Naming your chickens, especially those you’ve had since chicks, seems to go hand in hand with raising any animal. But should you name things that will be used for food production? Whether your hens and roosters are intended for the dinner plate or as long-lived layers, here are some things to keep in mind when naming your chickens.
1. Consider carefully naming your intended anniversary dinner.
The number one problem with naming your food is that it turns the animal from a product into a pet. This is especially true if you have children and are using the animal to teach responsibility. We all know the story of Wilbur and Fern, and Fern hadn’t even had to go out and feed Wilbur yet. How much harder will it be for your kids to understand that Daisy and Henrietta, whom they’ve fed and held and petted and collected eggs from, are now sitting on their dinner plate to be eaten? Names create attachments, and those are difficult to overcome when it’s time to set them on the chopping block.
2. Name them something a little less human.
When my neighbors get in the cows every year, my family commits to purchasing half of the meat from one calf. I have learned to approach these products as they are- products. It’s a method of desensitizing when I drive down the road and look at the cows I’ve mentally named after pieces of beef. Some flock poultry owners have done the same. Consider naming your flock after the meals they’re intended for. It may seem a little cruel at first, but when it’s time to butcher Christmas Dinner, or Six Year Anniversary, you may find yourself better able to separate from the deed than if you’re looking at Marigold.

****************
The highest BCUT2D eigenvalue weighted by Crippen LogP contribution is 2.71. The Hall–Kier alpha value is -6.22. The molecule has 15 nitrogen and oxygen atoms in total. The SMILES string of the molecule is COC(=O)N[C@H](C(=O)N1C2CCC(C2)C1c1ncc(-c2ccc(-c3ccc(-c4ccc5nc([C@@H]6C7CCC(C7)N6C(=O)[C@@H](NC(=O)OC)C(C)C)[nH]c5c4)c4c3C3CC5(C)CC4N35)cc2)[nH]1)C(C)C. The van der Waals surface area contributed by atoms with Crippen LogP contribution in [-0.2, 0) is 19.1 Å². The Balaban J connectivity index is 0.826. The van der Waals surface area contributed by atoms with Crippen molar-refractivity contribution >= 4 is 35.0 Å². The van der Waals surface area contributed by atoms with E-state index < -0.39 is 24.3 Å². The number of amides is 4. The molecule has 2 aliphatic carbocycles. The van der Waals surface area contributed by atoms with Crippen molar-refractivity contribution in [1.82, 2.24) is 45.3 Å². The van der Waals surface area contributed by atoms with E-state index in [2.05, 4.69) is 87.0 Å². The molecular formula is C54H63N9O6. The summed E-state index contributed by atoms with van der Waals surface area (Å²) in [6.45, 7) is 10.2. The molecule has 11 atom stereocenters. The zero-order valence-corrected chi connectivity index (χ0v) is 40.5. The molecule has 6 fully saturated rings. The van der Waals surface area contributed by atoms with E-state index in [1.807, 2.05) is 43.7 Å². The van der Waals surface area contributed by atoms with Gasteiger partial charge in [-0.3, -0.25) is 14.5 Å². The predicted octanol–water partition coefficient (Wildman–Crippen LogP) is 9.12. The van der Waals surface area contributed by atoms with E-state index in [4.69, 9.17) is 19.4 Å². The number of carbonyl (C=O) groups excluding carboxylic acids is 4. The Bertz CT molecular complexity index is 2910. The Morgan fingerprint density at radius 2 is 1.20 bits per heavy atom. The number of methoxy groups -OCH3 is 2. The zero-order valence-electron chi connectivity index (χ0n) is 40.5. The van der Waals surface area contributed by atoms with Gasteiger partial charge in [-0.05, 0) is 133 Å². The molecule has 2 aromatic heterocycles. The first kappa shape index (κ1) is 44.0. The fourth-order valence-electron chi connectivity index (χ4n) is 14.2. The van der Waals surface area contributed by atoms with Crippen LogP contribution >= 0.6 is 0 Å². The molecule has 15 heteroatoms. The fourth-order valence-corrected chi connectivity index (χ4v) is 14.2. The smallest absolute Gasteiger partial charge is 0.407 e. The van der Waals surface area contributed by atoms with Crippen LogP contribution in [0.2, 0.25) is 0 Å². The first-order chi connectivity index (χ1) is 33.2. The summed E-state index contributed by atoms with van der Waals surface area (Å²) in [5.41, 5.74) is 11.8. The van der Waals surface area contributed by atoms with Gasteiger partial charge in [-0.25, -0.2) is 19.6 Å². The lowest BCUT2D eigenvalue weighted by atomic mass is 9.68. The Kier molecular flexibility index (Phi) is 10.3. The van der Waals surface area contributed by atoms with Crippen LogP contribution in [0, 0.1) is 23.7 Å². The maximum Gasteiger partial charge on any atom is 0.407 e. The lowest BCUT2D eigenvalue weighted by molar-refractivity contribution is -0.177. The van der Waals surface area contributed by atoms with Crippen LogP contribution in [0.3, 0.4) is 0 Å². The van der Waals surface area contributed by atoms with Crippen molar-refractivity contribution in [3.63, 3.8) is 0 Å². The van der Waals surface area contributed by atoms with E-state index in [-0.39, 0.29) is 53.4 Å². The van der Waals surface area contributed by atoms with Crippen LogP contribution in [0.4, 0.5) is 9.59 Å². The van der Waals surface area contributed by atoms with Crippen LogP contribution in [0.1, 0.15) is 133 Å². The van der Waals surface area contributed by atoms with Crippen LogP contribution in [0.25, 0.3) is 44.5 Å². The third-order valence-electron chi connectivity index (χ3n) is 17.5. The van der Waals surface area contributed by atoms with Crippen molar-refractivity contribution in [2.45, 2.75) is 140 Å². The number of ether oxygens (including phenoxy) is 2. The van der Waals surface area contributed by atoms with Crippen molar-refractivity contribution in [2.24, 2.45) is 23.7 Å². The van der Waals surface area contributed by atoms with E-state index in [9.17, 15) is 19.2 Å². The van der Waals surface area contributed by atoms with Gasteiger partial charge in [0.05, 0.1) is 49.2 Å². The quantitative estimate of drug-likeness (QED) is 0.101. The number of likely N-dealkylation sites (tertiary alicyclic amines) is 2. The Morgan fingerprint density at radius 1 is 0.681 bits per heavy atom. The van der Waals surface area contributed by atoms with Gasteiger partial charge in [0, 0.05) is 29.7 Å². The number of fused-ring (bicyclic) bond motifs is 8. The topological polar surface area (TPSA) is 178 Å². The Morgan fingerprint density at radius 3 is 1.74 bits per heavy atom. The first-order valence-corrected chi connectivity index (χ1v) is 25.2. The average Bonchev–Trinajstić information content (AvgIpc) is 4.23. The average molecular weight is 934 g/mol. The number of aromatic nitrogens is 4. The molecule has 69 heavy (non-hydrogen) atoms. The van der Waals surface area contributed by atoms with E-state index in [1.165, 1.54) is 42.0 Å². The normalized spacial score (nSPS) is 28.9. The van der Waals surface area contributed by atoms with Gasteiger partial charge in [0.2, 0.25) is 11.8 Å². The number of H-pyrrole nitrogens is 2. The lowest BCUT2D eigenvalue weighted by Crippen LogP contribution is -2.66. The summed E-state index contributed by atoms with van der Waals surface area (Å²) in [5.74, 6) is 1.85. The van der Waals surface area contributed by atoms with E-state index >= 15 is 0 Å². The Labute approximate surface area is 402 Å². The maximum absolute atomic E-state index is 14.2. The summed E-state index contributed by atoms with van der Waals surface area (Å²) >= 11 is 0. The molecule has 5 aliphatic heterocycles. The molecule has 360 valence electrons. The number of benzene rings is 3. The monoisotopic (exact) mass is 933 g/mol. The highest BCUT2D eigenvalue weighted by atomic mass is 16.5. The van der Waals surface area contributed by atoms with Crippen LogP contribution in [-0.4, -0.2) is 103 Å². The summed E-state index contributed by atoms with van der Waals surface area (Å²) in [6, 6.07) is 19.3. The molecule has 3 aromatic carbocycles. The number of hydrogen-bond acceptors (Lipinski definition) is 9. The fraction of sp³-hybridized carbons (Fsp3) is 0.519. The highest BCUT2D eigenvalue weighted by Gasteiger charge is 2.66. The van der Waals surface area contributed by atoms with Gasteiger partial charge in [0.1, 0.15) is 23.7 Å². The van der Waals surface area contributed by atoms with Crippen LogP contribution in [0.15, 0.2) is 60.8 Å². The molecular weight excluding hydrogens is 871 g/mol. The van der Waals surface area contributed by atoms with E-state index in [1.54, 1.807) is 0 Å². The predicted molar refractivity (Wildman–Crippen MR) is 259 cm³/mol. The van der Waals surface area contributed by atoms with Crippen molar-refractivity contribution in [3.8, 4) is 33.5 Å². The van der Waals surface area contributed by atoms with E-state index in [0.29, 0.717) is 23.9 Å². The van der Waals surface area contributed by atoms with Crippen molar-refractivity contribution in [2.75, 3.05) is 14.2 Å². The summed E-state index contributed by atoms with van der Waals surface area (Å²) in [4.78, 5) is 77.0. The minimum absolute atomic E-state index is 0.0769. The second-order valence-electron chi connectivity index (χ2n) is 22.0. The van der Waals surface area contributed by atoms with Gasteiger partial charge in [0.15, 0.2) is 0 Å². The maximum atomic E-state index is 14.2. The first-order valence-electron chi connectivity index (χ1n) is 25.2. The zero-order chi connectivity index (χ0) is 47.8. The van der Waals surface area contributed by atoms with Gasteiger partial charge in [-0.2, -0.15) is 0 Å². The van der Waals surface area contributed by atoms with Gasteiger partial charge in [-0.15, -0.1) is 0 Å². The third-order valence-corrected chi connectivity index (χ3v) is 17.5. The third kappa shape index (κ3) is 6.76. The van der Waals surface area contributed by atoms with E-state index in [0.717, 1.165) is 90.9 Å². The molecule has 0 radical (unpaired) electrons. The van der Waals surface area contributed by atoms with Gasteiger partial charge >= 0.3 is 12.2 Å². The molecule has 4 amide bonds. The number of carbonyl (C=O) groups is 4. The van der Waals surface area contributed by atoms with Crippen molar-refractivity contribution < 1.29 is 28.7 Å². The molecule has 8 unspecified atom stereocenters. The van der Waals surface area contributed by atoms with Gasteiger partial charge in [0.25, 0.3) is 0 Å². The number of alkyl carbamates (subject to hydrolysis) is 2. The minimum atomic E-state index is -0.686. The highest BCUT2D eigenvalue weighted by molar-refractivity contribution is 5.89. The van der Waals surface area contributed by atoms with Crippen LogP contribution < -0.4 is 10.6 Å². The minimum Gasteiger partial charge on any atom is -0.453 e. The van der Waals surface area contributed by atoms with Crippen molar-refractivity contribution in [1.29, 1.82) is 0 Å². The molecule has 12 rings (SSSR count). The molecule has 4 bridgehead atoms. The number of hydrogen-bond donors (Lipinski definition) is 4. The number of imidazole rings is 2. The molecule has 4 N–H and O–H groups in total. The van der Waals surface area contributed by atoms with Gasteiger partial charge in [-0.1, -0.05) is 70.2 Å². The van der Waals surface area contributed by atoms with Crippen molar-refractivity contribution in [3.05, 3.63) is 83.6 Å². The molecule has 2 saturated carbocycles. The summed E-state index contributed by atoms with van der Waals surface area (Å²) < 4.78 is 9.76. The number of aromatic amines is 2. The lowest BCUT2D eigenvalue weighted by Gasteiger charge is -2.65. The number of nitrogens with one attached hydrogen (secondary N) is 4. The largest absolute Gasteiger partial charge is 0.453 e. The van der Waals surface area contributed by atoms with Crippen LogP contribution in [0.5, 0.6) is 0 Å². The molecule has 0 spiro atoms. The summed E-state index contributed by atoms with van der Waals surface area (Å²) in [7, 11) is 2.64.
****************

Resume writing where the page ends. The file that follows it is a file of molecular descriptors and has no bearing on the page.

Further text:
3. If you aren’t intending to eat them you have a little bit more freedom.
Naming your long-lived layers comes with its own set of difficulties, but these are of a far different nature. The standards among chicken lovers tend to be old lady names such as Matilda, Hilda, and the gold standard, Henrietta. Take their personality into account as you don’t want to name a sweet and submissive chicken Augusta Hildegaard, or a dominating and boisterous hen, Poppy. And on that note, flower names tend to be very popular with all chickens at any time. Keep their color in mind. We currently have six hens, two Buff Orpingtons named Daisy and Marigold, two Barred Rocks named Iris and Violet, and two Rhode Island Reds named Lilly and Petunia.
4. Things you may not want to name your poultry…
As appealing as it is to name your dinner chickens after people you don’t like, consider the danger of saying to someone in public, “Yes, I’m going to hack *insert person’s name here*’s head off and eat him for dinner.” Even if your friend understands, a passerby may contact the authorities to let them know that Hannibal is on the loose. In addition, curb the desire to name your poultry various swear words; it doesn’t tend to reflect well on the owners. Gender specific names before you know the gender are also a problem, as we have learned: We have a hen named Leonidas after the Spartan King, and a Rooster named Zelda after the Nintendo princess.
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